Why do people use iron?
The history of iron doesn’t start until much later than bronze. Iron is harder to form into metal than copper or bronze, because it needs a much hotter fire and a more complicated process.
What is iron?
History of bronze
West Asian science
All our West Asia articles
But if you can figure out how to do it, iron is also much more useful than copper or bronze. Also, iron is very common all over the world, so everyone can get it cheaply.
You need to use a bellows
Here’s an Ancient Greek vase showing a blacksmith heating up a furnace to smelt iron ore into iron. A younger boy works the bellows to blow the fire hot enough.
Invention of the bellows
Below, there’s a video of a blacksmith making something out of iron. First he heats up the metal so it will get softer, and then he beats it into shape with a hammer. Nobody could work iron until they figured out how to build a bellows to get their fires hot enough.
Blacksmith at work
The Hittites figure out how to make iron
Because iron is so hard to make, nobody used iron before about 1500 BC. Then the Hittites in West Asia did learn how to use it. Once people had these hotter fires, they also started to make more glass.
Who were the Hittites?
Who invented glass?
Iron reaches China, Vietnam, and West Africa
Gradually all the West Asian and Mediterranean people started to use iron: the Greeks, the Egyptians, the Kushites, the Jews, the Philistines, the Romans, the Carthaginians, and the Assyrians. Iron-working travelled east, too, reaching India around 800 BC.
People who lived in China learned how to make iron by around 700 or 600 BC, during the Eastern Zhou dynasty. Iron quickly spread to Laos, too. By 300 BC, smiths were using iron in Vietnam. And iron-workers in Greece were burning coal to get hotter fires.
History of coal
By about 300 AD, people in West Africa and East Africa had also learned the secrets of making iron. Some people think they learned how from the Egyptians; other people think the Africans figured it out on their own. Since then, iron has been the metal people use most all over Afro-Eurasia.
History of iron: what did people use iron for?
Not only was iron cheaper and easier to get than bronze, it also made better tools. With an iron sword, you could slice as well as stabbing with the point. Iron armor was lighter and stronger than bronze. So Iron knives and scissors were sharper than bronze ones and stayed sharp longer.
Iron fish-hooks were stronger and lighter and sharper than bronze or bone hooks. Iron cooking pots weighed less, got hot faster, and held heat better than clay pots. And iron bars were stronger and could hold more weight. In India, by the 1000s AD architects were even making iron beams to hold up the roofs of big temples.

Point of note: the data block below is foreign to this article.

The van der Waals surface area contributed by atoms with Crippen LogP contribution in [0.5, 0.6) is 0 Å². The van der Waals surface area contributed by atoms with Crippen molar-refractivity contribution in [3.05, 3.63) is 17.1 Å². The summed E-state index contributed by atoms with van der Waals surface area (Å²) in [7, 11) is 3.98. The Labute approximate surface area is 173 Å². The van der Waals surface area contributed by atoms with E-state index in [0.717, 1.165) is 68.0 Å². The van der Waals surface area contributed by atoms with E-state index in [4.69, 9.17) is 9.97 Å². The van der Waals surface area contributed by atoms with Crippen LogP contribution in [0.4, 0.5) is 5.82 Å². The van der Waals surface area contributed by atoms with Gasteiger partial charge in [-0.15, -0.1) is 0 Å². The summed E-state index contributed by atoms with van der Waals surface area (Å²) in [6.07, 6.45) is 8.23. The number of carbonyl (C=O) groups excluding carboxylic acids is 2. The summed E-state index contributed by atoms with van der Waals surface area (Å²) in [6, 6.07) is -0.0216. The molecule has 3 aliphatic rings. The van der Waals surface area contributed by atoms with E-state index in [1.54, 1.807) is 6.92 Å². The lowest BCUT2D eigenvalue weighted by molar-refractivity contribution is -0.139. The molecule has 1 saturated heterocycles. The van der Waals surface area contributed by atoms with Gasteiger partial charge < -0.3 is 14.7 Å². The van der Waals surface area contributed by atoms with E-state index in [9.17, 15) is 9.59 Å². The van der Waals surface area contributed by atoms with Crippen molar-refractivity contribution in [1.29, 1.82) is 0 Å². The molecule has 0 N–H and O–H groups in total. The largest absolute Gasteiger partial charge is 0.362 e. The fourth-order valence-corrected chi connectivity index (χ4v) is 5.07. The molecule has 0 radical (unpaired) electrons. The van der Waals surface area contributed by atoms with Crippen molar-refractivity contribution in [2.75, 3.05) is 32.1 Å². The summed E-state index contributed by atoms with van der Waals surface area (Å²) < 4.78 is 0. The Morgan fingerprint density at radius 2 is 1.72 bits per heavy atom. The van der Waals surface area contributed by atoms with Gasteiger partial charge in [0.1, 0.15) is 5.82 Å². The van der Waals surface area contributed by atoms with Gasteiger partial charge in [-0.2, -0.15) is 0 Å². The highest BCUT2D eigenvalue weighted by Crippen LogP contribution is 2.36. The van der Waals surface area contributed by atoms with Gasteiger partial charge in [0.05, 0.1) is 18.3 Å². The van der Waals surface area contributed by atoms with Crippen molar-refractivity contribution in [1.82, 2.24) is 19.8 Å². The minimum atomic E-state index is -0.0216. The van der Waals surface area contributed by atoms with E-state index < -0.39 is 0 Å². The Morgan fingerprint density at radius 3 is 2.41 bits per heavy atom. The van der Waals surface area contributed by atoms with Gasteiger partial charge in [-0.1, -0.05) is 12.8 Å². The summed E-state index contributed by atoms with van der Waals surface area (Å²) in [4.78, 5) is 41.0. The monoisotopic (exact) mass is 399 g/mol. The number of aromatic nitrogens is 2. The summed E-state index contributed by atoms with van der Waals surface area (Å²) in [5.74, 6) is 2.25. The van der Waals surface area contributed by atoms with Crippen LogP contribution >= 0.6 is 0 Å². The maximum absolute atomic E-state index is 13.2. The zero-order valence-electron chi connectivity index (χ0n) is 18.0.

India and Central Asia: making iron into steel
But people didn’t stop with just inventing iron. Not long after people started using iron in Central Asia, they improved on it by inventing steel. Steel is iron with extra carbon in it. Around 300 BC, people began to make high quality steel in India and in Central Asia (modern Uzbekistan and Afghanistan). Steel swords were stronger and sharper.
Steel sewing needles were thinner and sharper, too. With steel needles, people started to sew clothes more instead of just wrapping pieces of cloth around themselves. Central Asians and Indians started to sell their steel to West Asia and China along the Silk Road. Indian steel manufacturers were buying high quality iron ore from Central Africa, carried on river boats to ports along the coast of East Africa, so they could make higher quality steel. By the 800s AD, the Vikings were making the long trip south-east from northern Europe through Russia to buy Central Asian steel, too.
More about sewing needles
And about the Vikings
Did you find out what you wanted to know about the history of iron and blacksmithing? Let us know in the comments!
When you say teel in the 2nd paragraph of “India and Central Asia: making iron into steel”. Did you mean steel or did you mean to use teel.
Oh, thanks for pointing that out. I’ve fixed it now.
Would Iron be used for anything else during the 1600s?
And thank you for the great article.
I’m glad you liked it! Yes, by the 1600s people were using steel (a kind of iron) to make the little parts of mechanical clocks. That’s important because you needed accurate clocks to keep track of where you were on a ship at sea. People were also making more and more machinery out of iron, like knitting machines.
who is the publisher
Quatr.us Study Guides is the publisher.
I have a question about the validity of the Hittites creating the process of making iron. India also claims to have created iron around the same time frame 1500bc. They have more archeological evidence than Syria does. So what makes the difference when citing the Hittites over the Indian culture?
Cartography major at East Central University
Senior Research Project is “The Diffusion of Blacksmithing”
What is the evidence for iron-working from 1500 BC in India? I am not aware of it, but would be happy to see it. India takes the lead in steel-working in the 300s BC, though. You can read our article about that here: https://quatr.us/india/steel-ancient-medieval-steel.htm . I would place the Hittites in what is now Turkey, not Syria.
no information about when they started it
It’s not right at the beginning of the article, but it’s in there.
This doesn’t tell me what they made
Yes, it does. Look at the 6th paragraph.
Thank you very much !
You’re welcome! Thanks for stopping by!